Abed Ahmed is maths teacher who stammers. He has stammered since the age of 4 and has overcome many hurdles to come this far in his life. When he was young, many people bullied him about his stammer and this continued into adult life. He was once told he should consider another career because of his stammer. However, this did not stop him and within 2 years of being a teacher, he was shortlisted as the "Best New Teacher of the Year" by TES.
Since becoming a maths teacher, Abed has also ran his own stammer support sessions to help young kids who stammer. He builds their confidence and makes them feel happier about themselves. Even though stammering is not classified as a disability, Abed believes that it is and he believes he can help any pupil to feel confident in their own skin.
Abed was born in a very deprived area in Birmingham which had riots in 1985 and 2005. He lived through them and has had many friends go down the wrong path in life. It could have been Abed but he persevered and made sure he became successful. He believes you all can do it too!
Abed is currently still learning about what life is. He is not perfect but he is a hard worker. He knows that life isn't easy and knows that you must work hard to achieve your dreams. He knows that nothing is a barrier for him. He came from a family that didn't ever understand his stammer which made him feel isolated. However, he got through it and he believe that every child can do it too.
"I am so glad that I came across your video, thanks for sharing! Currently, I am 23-years old, and I have to say that it is very encouraging to see the impact that you are making at only 24 years of age. You are having such a long-lasting impact on these students. I was able to relate to the point where you said that we must accept the challenges we face in life in order to move forward. I may not be someone who stammers, but your advice is so relevant for other challenges that I am currently facing. When we can accept these trials and challenges, we can begin to move forward and even help others who are going through the same things"– Conrad, Student, University of MN-Duluth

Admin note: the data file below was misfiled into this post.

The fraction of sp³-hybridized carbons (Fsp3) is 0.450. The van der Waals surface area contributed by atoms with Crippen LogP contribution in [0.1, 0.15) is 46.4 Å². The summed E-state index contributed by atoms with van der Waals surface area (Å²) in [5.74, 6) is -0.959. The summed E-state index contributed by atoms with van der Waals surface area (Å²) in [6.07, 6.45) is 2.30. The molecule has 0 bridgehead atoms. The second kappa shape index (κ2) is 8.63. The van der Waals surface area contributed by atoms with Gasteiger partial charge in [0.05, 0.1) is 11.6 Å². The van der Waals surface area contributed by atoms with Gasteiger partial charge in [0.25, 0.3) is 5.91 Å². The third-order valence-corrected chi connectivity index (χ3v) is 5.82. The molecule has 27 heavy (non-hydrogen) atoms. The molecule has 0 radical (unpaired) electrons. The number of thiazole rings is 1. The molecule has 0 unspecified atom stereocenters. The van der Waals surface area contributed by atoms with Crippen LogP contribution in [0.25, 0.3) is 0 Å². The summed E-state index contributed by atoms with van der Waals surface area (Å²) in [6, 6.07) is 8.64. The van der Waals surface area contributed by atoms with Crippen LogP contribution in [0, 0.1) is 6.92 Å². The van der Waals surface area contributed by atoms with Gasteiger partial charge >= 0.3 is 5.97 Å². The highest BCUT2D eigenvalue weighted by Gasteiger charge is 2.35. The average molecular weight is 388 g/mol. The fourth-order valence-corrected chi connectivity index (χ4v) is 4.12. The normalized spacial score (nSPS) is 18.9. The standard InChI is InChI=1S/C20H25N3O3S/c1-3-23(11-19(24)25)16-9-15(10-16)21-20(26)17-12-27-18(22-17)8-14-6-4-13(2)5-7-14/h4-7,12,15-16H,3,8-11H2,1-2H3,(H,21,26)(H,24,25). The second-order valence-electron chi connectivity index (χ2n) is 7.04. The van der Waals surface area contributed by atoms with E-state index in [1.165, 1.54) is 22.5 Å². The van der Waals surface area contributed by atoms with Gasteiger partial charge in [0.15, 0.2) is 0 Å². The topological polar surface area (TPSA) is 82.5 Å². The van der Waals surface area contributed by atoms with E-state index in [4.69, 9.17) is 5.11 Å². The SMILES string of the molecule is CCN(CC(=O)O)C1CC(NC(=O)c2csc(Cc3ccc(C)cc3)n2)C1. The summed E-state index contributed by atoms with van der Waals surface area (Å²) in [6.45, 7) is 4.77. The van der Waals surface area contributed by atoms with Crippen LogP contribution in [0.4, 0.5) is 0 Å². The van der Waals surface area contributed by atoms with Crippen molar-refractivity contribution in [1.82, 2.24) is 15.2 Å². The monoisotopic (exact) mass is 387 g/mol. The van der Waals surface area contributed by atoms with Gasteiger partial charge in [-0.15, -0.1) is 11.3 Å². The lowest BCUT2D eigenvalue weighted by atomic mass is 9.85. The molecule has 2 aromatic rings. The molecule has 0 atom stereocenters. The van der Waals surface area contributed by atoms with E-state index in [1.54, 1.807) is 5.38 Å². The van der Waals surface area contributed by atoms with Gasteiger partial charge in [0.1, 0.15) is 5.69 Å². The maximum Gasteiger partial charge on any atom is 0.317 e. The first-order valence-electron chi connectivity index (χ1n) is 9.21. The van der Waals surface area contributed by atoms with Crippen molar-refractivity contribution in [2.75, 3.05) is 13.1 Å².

"Abed, Wow! Your story and video were truly inspirational. It’s remarkable that you have become a role model for younger children who stutter and are able to share your story to help them preserver through any obstacle they may encounter. What you are doing is so important and I am in awe of your work. Teaching them interviewing tips and tricks as well as how to approach people is so significant.
I am a graduate student at Appalachian State University studying to become a Speech-Language Pathologist and am also a person who stutters. Much of your story resonates with me, especially when you discuss your early schooling experiences. As I do not have much practice in the therapy setting with children who stutter, I was hoping you could guide me in ways to become an effective ally to them? Thank you for sharing your story"
"Abed is a maths teacher at Holte School in Birmingham and is extremely enjoying his job. In his spare time at the school he also supports pupils with stammers by setting up a stammer support group. He shared a video of the support group on YouTube to inspire others on International Stammering Awareness day and his story has grown in popularity from there.
His inspirational ways have attracted the attention of the national media with BBC Three declaring Abed one of their ‘Amazing Humans’, he also featured on BBC’s Breakfast show in December and many other newspapers including The Mirror have featured his story. His goal for the future is to become the Headteacher of Holte School and be someone who can motivate all people with stammers. Abed is clearly on his way to achieving his goal."
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